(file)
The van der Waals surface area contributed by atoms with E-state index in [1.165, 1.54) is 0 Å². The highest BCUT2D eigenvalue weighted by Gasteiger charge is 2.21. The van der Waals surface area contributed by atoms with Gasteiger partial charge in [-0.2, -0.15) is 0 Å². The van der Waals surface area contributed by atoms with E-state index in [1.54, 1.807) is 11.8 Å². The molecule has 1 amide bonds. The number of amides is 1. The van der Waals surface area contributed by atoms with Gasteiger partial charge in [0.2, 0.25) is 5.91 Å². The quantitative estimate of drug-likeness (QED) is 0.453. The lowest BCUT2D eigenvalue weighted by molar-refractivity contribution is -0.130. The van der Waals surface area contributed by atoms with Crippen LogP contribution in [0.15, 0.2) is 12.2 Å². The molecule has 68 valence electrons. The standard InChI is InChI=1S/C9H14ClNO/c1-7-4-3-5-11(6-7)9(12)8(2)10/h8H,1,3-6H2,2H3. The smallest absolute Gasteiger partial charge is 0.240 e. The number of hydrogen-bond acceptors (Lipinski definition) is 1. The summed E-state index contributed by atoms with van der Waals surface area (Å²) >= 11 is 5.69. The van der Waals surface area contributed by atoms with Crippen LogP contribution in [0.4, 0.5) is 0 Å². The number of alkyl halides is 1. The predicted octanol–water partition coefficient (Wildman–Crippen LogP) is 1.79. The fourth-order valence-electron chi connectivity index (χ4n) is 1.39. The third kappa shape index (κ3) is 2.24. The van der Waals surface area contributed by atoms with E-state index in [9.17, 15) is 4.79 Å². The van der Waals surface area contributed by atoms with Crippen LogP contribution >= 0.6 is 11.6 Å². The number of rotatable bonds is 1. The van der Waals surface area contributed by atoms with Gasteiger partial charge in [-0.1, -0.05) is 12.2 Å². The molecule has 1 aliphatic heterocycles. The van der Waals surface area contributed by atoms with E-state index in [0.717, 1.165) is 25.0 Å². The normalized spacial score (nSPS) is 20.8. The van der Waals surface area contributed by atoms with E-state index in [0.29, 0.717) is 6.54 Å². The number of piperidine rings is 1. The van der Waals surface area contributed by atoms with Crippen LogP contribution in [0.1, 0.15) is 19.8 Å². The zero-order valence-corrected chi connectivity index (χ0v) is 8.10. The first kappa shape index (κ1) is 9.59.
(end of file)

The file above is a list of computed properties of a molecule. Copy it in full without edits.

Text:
The van der Waals surface area contributed by atoms with E-state index in [1.165, 1.54) is 0 Å². The highest BCUT2D eigenvalue weighted by Gasteiger charge is 2.21. The van der Waals surface area contributed by atoms with Gasteiger partial charge in [-0.2, -0.15) is 0 Å². The van der Waals surface area contributed by atoms with E-state index in [1.54, 1.807) is 11.8 Å². The molecule has 1 amide bonds. The number of amides is 1. The van der Waals surface area contributed by atoms with Gasteiger partial charge in [0.2, 0.25) is 5.91 Å². The quantitative estimate of drug-likeness (QED) is 0.453. The lowest BCUT2D eigenvalue weighted by molar-refractivity contribution is -0.130. The van der Waals surface area contributed by atoms with Crippen LogP contribution in [0.15, 0.2) is 12.2 Å². The molecule has 68 valence electrons. The standard InChI is InChI=1S/C9H14ClNO/c1-7-4-3-5-11(6-7)9(12)8(2)10/h8H,1,3-6H2,2H3. The smallest absolute Gasteiger partial charge is 0.240 e. The number of hydrogen-bond acceptors (Lipinski definition) is 1. The summed E-state index contributed by atoms with van der Waals surface area (Å²) >= 11 is 5.69. The van der Waals surface area contributed by atoms with Crippen LogP contribution in [0.4, 0.5) is 0 Å². The number of alkyl halides is 1. The predicted octanol–water partition coefficient (Wildman–Crippen LogP) is 1.79. The fourth-order valence-electron chi connectivity index (χ4n) is 1.39. The third kappa shape index (κ3) is 2.24. The van der Waals surface area contributed by atoms with E-state index in [9.17, 15) is 4.79 Å². The van der Waals surface area contributed by atoms with Crippen LogP contribution >= 0.6 is 11.6 Å². The number of rotatable bonds is 1. The van der Waals surface area contributed by atoms with Gasteiger partial charge in [-0.1, -0.05) is 12.2 Å². The molecule has 1 aliphatic heterocycles. The van der Waals surface area contributed by atoms with E-state index in [0.717, 1.165) is 25.0 Å². The normalized spacial score (nSPS) is 20.8. The van der Waals surface area contributed by atoms with E-state index in [0.29, 0.717) is 6.54 Å². The number of piperidine rings is 1. The van der Waals surface area contributed by atoms with Crippen LogP contribution in [0.1, 0.15) is 19.8 Å². The zero-order valence-corrected chi connectivity index (χ0v) is 8.10. The first kappa shape index (κ1) is 9.59.